Civil engineering & analytical laboratory services

Suspected Sewage

Water surfacing downhill from a sewage disposal system or other concentrated source of animal waste may originate from a failing leach field, a cracked septic tank, leaking sewer lines, or sub-surface run-off from feedlots, kennels, etc. The further away from the source of the waste, the more difficult it is to pinpoint whether the surfacing water is from sewage (including concentrated animal wastes) or from natural springs, leaking water lines, irrigation run-off, etc.

One way to check for sewage is to test for fecal coliform bacteria. These bacteria are found primarily in the feces of warm-blooded animals (birds and mammals, including humans). Fresh sewage can contain up to 1 million or more fecal coliform bacteria per 100 milliliters (MPN/100 mL). However, fecal coliform bacteria may die off once they leave the fecal matter from which they came. After enough distance traveled through the soil, sewage may eventually become diluted and cleaned up enough that it more resembles natural springs. A natural spring may have no fecal coliform, and usually not more than ten or so, depending on the concentration of wild animals in the area and the source of the water feeding the spring. Drinking water has no fecal coliform in the pipes, but may pick up a few while traveling through the ground. Surface water may have anywhere from no fecal coliform (Lake Tahoe, mountain streams) to several hundreds or even thousands (farm ponds with water fowl, creeks in populated areas, etc.).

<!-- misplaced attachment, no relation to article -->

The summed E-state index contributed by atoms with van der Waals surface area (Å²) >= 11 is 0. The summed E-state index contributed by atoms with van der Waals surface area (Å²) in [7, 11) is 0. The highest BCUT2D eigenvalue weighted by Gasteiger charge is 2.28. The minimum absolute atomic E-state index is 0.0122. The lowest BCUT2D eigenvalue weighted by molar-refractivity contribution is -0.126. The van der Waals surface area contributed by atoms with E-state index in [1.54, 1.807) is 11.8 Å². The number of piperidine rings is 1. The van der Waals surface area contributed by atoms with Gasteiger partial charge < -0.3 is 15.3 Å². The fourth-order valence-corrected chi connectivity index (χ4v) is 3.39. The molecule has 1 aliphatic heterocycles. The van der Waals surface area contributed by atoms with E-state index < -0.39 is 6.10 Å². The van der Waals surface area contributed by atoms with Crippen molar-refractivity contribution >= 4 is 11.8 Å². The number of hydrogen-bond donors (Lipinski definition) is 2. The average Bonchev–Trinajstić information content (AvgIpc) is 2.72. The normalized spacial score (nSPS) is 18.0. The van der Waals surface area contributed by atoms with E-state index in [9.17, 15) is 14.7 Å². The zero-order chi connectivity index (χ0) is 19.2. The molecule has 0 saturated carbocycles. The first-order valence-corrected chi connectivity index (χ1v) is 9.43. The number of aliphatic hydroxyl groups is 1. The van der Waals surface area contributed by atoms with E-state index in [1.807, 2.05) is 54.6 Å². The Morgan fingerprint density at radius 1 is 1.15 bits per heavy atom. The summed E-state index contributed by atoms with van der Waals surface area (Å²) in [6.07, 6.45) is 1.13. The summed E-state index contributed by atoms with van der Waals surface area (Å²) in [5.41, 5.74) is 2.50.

There are no hard and fast rules as to what fecal coliform result indicates sewage. It is more of a continuum – the higher the result, the more likely that the water is sewage-related. Distance from the potential source must always be taken into consideration in evaluating the results. The most relevant State regulation is that which governs water contact sports, such as swimming. Beaches are posted (No Swimming) if the fecal coliform result exceeds 400 MPN/100 mL From a practical level, then, it is a good policy to avoid contact with water that contains more than 400 MPN/100 mL of fecal coliform.